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Pictures at an Exhibition and a few other pieces at the DSO

"Snazzy is as Snazzy Does!"
Gwen Joy is an artist who specializes in colorful folk art paintings. 
Life experience is her subject matter which is translated in a lyrical/mythical fashion.
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       On May 3rd I enjoyed a few atmospheric musical pieces. Mentally you relate the pieces to either  films or art work. The conductor Leonard Slatkin is not only extremely proficient but also has an exotic musical history. His mother Eleanor Aller played cello with the Warner Brothers Studio Orchestra, and his father Felix Slatkin was a renowned composer.  Slatkin's brother Victor plays the same cello she originally played during the filming of the Bette Davis film Deception. Sorcerer's Apprentice was performed first. The music came before the famed cartoon. The orchestrated sounds of water swooping, twinkling of bells, thunderous interludes, and lush deep rumbling were ingredients in a strikingly visual and punchy musical score.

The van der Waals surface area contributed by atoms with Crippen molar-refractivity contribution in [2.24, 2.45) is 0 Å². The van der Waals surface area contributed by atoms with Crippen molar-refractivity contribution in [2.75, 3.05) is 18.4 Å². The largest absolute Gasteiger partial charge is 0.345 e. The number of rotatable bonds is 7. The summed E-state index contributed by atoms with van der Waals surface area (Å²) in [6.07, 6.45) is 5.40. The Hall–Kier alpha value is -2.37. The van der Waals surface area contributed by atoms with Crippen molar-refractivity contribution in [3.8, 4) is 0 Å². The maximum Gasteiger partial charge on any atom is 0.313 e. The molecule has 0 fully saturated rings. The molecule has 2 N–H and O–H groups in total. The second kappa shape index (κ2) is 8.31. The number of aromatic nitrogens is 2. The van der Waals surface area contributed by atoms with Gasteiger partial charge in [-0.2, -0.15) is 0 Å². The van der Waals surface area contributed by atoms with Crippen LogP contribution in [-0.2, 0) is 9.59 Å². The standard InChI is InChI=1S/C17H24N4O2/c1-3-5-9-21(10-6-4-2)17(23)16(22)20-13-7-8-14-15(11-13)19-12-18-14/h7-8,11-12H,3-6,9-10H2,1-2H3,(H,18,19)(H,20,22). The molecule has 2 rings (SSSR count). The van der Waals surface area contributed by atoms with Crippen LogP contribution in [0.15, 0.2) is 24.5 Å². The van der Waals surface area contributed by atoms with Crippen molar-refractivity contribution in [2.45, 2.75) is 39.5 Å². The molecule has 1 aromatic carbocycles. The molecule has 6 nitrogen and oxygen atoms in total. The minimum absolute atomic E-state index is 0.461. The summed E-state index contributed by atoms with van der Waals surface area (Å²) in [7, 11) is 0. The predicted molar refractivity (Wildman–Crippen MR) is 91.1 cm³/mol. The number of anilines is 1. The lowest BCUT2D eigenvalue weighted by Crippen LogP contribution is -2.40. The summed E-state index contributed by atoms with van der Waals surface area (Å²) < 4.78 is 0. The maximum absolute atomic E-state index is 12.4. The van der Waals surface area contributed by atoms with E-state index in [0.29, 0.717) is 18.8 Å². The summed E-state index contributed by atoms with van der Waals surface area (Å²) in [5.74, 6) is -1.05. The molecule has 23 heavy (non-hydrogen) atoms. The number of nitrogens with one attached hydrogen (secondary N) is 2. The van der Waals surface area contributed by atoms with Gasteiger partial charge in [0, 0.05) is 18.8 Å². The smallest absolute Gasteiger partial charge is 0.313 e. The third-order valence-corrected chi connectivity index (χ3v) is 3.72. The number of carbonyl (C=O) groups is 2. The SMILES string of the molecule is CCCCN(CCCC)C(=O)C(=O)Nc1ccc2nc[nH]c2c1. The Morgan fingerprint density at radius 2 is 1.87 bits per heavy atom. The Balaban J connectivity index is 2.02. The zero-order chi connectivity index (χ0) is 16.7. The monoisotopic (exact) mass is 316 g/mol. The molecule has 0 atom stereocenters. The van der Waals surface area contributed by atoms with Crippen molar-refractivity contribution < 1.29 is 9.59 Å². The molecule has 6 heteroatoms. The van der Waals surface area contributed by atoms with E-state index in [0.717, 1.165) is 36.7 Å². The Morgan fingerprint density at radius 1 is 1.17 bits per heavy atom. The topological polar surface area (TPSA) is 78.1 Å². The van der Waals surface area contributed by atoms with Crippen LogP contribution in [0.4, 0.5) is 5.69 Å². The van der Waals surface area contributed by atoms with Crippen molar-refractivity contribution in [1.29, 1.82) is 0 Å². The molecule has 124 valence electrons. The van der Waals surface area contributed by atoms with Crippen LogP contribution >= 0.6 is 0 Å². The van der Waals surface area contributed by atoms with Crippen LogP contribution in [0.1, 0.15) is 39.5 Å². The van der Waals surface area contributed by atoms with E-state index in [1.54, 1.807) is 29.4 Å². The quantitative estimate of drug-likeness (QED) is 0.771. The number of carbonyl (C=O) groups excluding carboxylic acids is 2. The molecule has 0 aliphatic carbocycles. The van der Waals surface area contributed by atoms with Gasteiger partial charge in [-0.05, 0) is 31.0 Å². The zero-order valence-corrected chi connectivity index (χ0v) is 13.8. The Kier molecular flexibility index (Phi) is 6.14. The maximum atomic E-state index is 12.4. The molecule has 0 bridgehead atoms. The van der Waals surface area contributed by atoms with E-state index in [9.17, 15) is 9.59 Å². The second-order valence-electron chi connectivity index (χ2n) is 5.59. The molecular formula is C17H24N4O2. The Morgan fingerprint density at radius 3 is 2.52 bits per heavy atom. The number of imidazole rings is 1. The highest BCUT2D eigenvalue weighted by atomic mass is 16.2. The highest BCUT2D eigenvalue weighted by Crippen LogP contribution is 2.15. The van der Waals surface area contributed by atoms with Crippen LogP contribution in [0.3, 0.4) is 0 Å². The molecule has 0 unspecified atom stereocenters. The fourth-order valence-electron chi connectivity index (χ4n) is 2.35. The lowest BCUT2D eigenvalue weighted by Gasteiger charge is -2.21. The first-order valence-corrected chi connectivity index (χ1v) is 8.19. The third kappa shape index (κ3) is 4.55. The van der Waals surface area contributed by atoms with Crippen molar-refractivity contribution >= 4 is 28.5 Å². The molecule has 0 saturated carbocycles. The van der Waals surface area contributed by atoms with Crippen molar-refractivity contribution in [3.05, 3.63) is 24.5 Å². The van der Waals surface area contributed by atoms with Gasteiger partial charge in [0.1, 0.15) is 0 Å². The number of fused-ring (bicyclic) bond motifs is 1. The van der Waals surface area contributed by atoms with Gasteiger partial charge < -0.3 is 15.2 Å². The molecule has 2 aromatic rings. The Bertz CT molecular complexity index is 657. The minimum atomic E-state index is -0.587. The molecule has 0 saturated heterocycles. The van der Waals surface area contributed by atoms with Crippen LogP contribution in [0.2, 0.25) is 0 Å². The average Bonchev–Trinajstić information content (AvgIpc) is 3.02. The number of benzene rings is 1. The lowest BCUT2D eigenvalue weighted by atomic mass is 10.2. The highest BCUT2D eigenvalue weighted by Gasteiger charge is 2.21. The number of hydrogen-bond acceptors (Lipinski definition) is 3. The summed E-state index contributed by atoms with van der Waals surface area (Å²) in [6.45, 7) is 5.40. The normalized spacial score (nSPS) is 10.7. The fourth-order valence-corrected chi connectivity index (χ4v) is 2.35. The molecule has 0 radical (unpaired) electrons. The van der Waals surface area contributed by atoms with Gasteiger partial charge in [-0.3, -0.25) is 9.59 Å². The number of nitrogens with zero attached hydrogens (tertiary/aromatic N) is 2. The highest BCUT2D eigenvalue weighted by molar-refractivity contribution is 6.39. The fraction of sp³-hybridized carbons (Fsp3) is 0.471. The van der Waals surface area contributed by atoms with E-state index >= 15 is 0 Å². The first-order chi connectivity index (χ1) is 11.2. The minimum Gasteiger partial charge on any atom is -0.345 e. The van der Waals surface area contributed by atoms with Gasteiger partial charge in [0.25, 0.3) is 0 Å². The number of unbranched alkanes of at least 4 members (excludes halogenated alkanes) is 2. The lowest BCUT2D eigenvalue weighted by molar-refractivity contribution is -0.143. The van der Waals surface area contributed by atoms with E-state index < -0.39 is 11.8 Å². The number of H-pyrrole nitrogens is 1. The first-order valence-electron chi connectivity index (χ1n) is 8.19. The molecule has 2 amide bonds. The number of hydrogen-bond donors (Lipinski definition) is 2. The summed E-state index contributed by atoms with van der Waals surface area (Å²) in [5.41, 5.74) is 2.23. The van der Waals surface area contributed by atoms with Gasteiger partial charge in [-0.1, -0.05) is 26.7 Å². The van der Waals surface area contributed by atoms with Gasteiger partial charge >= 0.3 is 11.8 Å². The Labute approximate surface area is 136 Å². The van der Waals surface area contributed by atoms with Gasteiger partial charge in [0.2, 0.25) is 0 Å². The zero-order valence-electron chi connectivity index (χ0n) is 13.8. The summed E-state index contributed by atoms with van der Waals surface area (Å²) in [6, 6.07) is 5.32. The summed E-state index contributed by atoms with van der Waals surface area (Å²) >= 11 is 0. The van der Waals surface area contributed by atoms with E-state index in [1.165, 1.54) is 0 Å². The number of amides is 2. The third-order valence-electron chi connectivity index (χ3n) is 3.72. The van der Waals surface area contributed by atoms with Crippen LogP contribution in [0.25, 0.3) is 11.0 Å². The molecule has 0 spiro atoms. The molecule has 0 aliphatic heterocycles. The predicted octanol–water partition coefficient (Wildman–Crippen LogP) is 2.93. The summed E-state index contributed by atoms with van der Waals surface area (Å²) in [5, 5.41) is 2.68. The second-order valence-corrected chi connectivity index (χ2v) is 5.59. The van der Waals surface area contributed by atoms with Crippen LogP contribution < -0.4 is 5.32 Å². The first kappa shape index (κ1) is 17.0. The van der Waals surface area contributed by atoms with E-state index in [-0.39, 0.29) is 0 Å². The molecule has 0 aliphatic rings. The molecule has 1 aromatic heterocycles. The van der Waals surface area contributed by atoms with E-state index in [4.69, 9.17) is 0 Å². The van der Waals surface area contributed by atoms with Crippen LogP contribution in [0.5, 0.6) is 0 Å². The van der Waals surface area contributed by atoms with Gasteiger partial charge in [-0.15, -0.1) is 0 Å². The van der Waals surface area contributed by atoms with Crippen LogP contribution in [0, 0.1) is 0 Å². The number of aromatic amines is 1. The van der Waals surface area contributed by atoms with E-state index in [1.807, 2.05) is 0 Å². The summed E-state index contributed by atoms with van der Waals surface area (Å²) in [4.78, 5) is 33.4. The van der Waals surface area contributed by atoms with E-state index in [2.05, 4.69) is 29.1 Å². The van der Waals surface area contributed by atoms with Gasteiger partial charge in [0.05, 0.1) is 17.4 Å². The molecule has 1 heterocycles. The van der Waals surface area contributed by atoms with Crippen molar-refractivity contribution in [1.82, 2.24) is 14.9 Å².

The next two classical pieces were featured in two dramatic hollywood films. In the film Humoresque a socialite played by Joan Crawford kills herself.  Fatalistic gorgeous musical imagery punctuates the air. The effect is startling and haunting. The musical tension during the Deception score is lively and voluptuous. Dramatic snare drumming, airy punctuations, tense cello, playful musical breaks and buildups, the potent sounds of cliffhanging suspense, and a punchy, quick, and vibrant ending made this musical piece thrilling and innovative.

           Pictures at an Exhibition was composed in 1874 by Modest Mussorgsky. Mussorgsky wrote the piece inspired by his artist and architect friend Victor Hartmann's paintings.  Dramatic crescendos, a airy high pitched sequence,  a robust spanish sounding tense sequence, skillful muted trumpet, unusual minor instrumentation, a bittersweet cello solo, a heavy doomsday in feeling bass sequence, and lovely aggressive rolling punctuations stood out as brilliant moments of this musical piece.